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5 Tips for Homeschooling with an Age Gap

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Monday, February 27, 2012

5 Tips for Homeschooling with an Age Gap

One of the biggest challenges I have as a homeschooling parent is the age difference between my boys. I have one in 7th and one in 1st. Switching hats during the day from one thing to the next is just plain hard!

2 boys.

2 different grades.

2 different learning styles.

2 different just.about.everything.

Some days I feel exhausted from juggling the day and all of the differences. Sometimes it feels like a swirling tornado here and I'm in the eye of it, just trying to catch my breath. One son with some special needs and another with enough energy to power the city, leaves me with a daunting task of creating a positive learning environment for two very different students.

Although, it's hard. I'm up for the task! I've gotta be. I rest in knowing that God will equip me for this! (Hebrews 13:21)

There are a few things that I do that help keep my sanity in the midst of the chaos.

1. Shifts!
When I began homeschooling I had visions of all the Duggar children sitting around their dining room table and schooling together with a smile on all of their faces. Um? notsomuch. My boys are so different, that unless we're doing a science experiment, or something that they both really enjoy, sitting together and learning doesn't really go well together for every subject. My oldest is easily distracted and my youngest is a busy bee. Not a great combo for either one of them. Or me. I have  found that schooling in shifts works well.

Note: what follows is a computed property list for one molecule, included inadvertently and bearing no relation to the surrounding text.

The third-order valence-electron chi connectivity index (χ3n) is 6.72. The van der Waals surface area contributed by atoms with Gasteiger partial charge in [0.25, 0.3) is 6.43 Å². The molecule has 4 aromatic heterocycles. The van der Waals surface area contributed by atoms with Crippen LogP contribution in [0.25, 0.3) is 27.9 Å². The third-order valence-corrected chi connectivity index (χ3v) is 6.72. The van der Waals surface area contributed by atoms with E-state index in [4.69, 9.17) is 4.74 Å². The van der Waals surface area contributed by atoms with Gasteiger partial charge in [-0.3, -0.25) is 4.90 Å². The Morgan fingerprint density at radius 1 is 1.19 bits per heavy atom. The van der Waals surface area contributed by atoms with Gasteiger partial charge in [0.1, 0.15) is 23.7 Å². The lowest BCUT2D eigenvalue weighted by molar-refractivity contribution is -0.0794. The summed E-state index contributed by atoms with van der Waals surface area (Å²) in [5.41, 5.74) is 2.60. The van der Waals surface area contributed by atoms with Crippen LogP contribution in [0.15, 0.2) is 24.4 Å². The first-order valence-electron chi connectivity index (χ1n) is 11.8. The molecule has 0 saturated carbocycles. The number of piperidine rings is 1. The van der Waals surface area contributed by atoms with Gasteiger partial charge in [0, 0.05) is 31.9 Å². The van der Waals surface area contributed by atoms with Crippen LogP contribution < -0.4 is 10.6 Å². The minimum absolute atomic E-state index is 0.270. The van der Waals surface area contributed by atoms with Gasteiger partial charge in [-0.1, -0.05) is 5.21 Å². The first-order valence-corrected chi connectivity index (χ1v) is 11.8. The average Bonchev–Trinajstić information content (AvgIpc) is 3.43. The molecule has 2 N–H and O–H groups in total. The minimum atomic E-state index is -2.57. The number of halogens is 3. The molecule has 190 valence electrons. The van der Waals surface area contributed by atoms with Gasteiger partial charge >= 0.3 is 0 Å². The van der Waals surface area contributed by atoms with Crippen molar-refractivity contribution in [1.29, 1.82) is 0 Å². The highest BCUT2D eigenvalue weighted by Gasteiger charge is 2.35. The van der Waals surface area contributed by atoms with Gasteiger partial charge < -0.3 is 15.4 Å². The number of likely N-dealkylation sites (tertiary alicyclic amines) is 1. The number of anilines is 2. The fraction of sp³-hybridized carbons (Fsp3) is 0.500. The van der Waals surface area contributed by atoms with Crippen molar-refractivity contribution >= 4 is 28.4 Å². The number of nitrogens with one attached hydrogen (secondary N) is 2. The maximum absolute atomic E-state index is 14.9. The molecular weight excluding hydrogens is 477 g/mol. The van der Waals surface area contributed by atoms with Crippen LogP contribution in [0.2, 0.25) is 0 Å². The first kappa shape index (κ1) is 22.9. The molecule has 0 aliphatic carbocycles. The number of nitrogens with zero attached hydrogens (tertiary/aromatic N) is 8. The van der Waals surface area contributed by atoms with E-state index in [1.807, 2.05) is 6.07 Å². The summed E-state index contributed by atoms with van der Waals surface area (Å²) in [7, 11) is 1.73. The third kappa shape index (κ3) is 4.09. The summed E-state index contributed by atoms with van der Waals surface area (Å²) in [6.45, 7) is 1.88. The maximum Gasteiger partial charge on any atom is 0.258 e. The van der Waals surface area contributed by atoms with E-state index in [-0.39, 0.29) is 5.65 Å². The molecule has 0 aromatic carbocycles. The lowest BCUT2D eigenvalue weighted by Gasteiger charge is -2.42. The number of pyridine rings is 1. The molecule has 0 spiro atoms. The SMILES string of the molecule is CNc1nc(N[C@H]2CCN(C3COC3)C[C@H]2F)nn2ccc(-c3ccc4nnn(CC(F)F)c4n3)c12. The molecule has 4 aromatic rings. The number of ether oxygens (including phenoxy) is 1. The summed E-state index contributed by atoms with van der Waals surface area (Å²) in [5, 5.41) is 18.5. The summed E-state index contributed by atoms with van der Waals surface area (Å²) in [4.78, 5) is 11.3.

I plan the day so my oldest does most of his independent work in the morning. During this time chunk, which is usually a good 3 hours, he doesn't need me much. That frees me up for my 1st grader, who needs me for just about all of his schoolwork. My older son understands he needs to let me give my morning time to his younger brother, and I block my afternoons for teacher instructed lessons with him. I can usually get all of my little guy's school completed before lunch. Then we all get a breather and round 2 begins. That way each child gets the one-on-one they need and deserve.

2. Have Back up! 
Plan for back up. You're gonna need it! With an active 7 year old, who is easily distracted, I need a plan B and C and D.  I have a bin designated for back up. It's filled with lots of fun busy work like pre-printed worksheets, puzzles, play-doh, markers, crayons, paper, flashcards, manipulatives, books, and all sorts of goodies. It's my bag of tricks. I even put together something I call "practice packs" for him. They're file folders filled with a hodge-podge of review activities. This back up stuff is more for me than it is for him. He doesn't necessarily need the busy work, but I need to keep him busy!